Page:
Bay Area/ San Francisco/ Transportation & Infrastructure
Published on March 31, 2021
More than half of SF residents surveyed say the Upper Great Highway should remain car-freePhoto via SF Bicycle Coalition

A majority of respondents to a recent survey by the San Francisco County Transportation Authority say they think the Upper Great Highway along Ocean Beach ought to remain closed to vehicle traffic post-pandemic. 53 percent of residents, many of them living in the Sunset District, said the four-lane stretch between Sloat Boulevard and Lincoln Way should remain the pedestrian and bicycle promenade that it has been for the past year.

As the Examiner reports, the SFCTA survey had nearly 4,000 responses, and it presented multiple options for the Upper Great Highway — including returning to its pre-pandemic, open-traffic state, and some hybrid of the two scenarios where the road goes car-free only at certain times of the week. 21 percent of respondents were in favor of reopening the road to car traffic, and the remaining 26 percent were split between different scenarios. 

Keeping the Upper Great Highway closed would have traffic and transit impacts in other parts of the nearby neighborhoods, as a District 4 Mobility study found. There could be "severe congestion" as a result on other nearby roads, according to the study, as traffic gets diverted through the Sunset to connect the northern and southern ends of the neighborhood. And keeping the Upper Great Highway closed could also impact the efficiency and speed of the 29-Sunset, 28-19th Avenue, and 18-46th Avenue Muni bus routes, the study found.

Permanently closing the roadway to cars will cost the city $5.6 million in capital costs, and $1.6 million in maintenance and operations — but this doesn't include measures that would likely be required to re-time lights on neighboring streets and mitigate the resultant traffic.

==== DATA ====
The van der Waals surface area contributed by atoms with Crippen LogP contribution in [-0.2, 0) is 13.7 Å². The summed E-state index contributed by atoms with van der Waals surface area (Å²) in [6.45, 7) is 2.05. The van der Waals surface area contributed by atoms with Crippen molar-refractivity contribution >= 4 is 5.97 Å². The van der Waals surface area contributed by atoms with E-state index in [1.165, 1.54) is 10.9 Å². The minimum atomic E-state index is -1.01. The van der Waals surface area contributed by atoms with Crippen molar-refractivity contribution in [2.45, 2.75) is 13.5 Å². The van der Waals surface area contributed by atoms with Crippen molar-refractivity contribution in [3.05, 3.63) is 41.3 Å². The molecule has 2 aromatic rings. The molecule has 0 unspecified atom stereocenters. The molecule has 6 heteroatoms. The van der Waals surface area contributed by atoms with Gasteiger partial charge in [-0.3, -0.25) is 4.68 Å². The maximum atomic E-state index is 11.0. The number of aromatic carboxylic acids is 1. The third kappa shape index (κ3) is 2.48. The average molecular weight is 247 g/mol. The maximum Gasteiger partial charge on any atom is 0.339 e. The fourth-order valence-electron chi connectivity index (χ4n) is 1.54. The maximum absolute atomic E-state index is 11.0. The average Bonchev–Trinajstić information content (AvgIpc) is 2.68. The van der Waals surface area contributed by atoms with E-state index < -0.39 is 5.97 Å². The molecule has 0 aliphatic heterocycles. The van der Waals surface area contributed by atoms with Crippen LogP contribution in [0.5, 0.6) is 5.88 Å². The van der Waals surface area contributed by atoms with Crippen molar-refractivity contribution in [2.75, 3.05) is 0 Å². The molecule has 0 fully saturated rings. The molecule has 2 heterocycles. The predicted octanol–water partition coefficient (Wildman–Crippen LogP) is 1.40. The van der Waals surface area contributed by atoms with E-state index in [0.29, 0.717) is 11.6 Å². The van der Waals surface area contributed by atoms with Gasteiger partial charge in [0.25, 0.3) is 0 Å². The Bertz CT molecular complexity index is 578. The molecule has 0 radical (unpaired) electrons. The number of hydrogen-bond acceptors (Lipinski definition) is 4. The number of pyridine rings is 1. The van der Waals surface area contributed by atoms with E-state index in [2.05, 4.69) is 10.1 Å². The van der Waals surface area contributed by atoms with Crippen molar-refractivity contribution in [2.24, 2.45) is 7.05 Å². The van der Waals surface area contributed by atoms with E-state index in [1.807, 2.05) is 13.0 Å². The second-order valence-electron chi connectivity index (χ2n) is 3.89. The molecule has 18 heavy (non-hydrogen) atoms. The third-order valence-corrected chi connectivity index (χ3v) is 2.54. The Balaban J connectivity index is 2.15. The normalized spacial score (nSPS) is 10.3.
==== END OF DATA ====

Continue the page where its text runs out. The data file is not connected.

Some of these measures have already been taken in a temporary fashion, as the Examiner reported last month. District 4 Supervisor Gordon Mar worked with the SFMTA to install 24 new speed cushions, 12 new all-way stop signs, and more in order to address residents' concerns about new traffic and unsafe speeds on nearby streets as a result of the Great Highway closure.

The Upper Great Highway closed last spring as much of the city entered its first shelter-in-place order, and as multiple other "Slow Streets" were created around the city to allow people ample space to get outdoors in a socially distanced manner. As Sunset resident Fiona Lee wrote on SFGate last fall, the wide, oceanside boulevard quickly turned into "the Westside’s version of the Embarcadero," only with better sunsets and a lot more room for joggers and bikes.

"It’s become one of our few 'third places,' neither work nor home, left to us now as nearly everything else — restaurants, malls, churches, movie theatres, retail shops, coffee shops and much, much more — closed in the wake of COVID-19," Lee said.

According to SFMTA data, around 4,000 San Franciscans use the Upper Great Highway each weekday for exercise or leisure activities, with another 12,000 more each weekend.

The portion of the Great Highway that extends along the western edge of Golden Gate Park and past the Richmond District up to the Cliff House has remained open to car traffic, and allows cars access to the Ocean Beach parking lots, the Beach Chalet, and more.

Next steps for any permanent closure plan will be the presentation of the SFCTA's survey findings to the SFMTA and the Rec & Park Commission, and any final decision on the matter will have to go to the Board of Supervisors. If you want to help lobby on behalf of the permanent closure, you can sign up with the SF Bicycle Coalition.